he Act of 1835 created a police force in the Borough of Dartmouth, also known as Clifton Dartmouth Hardness, on 1st January 1836. The first and only head constable was William Hearn, who had four special constables in his charge, although by 1847 the Corporation of Dartmouth was able to afford the appointment of a deputy by the surname of Earle. Throughout the 1840s,

Hearn satisfied the caprices of the town's solicitors by serving notices and writs on their behalves, something that earned him a pretty penny. Headquarters were at the Town Gaol, adjacent to St. Saviour's Church.


Two incidents in 1847 tested the resolve and honesty of Head Constable Hearn. On 28th February, a gang known as the 'Swell Mob' landed at Dartmouth and burgled several houses while the residents were attending church. Infuriated by this heinous crime, the Mayor ordered Hearn and Earle to take a troupe of special constables and hunt the perpetrators down. Over the course of the day, the entire Dartmouth Borough Police force scoured South Devon in league with a retinue of determined volunteers, taking in Dittisham, Torquay, Paignton, Preston and Newton Abbot. Late in the evening, the word of a mail carrier who had seen a group of tired looking men heading towards Chudleigh led Hearn to a busy public house where the mob he was looking for were basking in the glory of their success. Or so they thought. Hearn and Earle arrested the lot of them, although during the fracas the offenders cruelly discarded items of stolen finery in the pub's fireplace. Despite the loss of evidence, the Mayor of Dartmouth was convinced enough of their guilt and committed them to the Town Gaol until the next Quarter Sessions.


The second incident occurred during the run up to the 1847 General Election. Messrs Prout and Bridgeman, attorneys for the Liberal interest, employed Hearn to investigate citizens of the borough suspected of trying to corrupt the vote. A campaigner from the Tory Party approached Hearn one evening and offered him £500 in exchange for the names of the alleged. Before slipping off into the night like some dastardly spectre, the mysterious gentleman told him to 'sleep on it.' Hearn was having none of it, and immediately shopped the man in to the Dartmouth Magistrates, severely damaging the reputation of the Tory Party.

Pity for the poor Kingdon caused many spectators to throw him their spare change!

The Town Gaol, governed by Thomas Bourden, was not completely secure. Between 1st and 7th November 1840, a prisoner known as Kingdon twice escaped from his cell by climbing down the drain in the cell floor and into the cesspit. The cesspit carried on into a lane to the rear of the gaol, where Kingdon used only his bare hands to remove a large amount of earth. While his first attempt was mostly successful (he was captured by the town constable a short time after) the second attempt was not so. Noticing that Kingdon was sat in his cell one morning covered in dirt, the gaoler wandered off to get him some water to bathe in. On returning and finding the cell empty, a concerted effort to locate him was made and Kingdon was found making his final grasp for freedom in the lane behind. Such was the sensation caused that a large crown gathered as the now obviously trapped Kingdon had to be dug out. Pity for the poor Kingdon caused many spectators to throw him their spare change!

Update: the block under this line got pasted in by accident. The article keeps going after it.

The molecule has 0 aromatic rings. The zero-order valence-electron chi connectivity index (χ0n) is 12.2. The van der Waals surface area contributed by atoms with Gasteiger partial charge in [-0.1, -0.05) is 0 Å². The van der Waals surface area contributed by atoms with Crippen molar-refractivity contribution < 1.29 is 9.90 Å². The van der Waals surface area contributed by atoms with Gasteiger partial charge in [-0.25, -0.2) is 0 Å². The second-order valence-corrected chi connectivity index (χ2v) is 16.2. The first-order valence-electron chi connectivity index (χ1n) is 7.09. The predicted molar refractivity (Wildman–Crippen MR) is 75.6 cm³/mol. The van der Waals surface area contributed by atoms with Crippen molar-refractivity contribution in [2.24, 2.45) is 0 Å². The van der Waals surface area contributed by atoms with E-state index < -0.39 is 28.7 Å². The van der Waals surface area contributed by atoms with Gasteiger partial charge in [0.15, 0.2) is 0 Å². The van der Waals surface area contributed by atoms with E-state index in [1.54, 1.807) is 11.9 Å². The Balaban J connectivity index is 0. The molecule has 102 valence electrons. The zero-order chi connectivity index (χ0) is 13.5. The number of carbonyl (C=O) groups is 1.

In the first week of January 1857, the Town Council announced its intention to disband the Dartmouth Borough Police in anticipation of the services of the new county police about to be formed in Devon. By decree of the council, the Devon Constabulary was paid £15 per annum for its services and an additional £20 per annum for the employment of a Police Sergeant in the town. Three additional constables were appointed in Dartmouth entirely at the cost of the corporation, and on 8th November 1858 nineteen special constables were sworn in. Constable Hearn did not find employment with the Devon Constabulary, although in 1861 he was still active about town as a mace-bearer. As Dartmouth was a municipal borough under the Act of 1835, it was entitled to keep its Police Watch Committee which continued to oversee policing of the town for many decades after the county police moved in.


The Watch Committee was often at odds with the chief constable of Devon over how the police in Dartmouth should be run. The chief insisted that the force paraded weekly in Kingsbridge, and it was the committee's frequent complaint that the journey there and back was exhausting the men. In December 1887, the town Sergeant Thomas Allin was demoted by the Superintendent of Totnes and ordered to remove himself to a new placement at Ilfracombe in North Devon. Allin was investigating a case of arson at the home of a well-connected gentleman whose manservant was the accused. Allin found no evidence of criminal intent, which infuriated the victim of the fire who then made a complaint to the superintendent.


The superintendent's circumvention of the Watch Committee, his decision to demote and remove Sergeant Allin, and to have done so with no evidence of Sergeant Allin's alleged insubordination infuriated the Watch Committee who called for an enquiry into the future of policing in the borough. The most tragic part of the saga was the suicide of Sergeant Allin only days after his demotion. In his grief, Allin took a large dose of strychnine and died in the arms of his landlady. (Submitted by Mark Rothwell)


Grave of Sergeant Thomas Allin at Dartmouth Cemetery (©Mark Rothwell)


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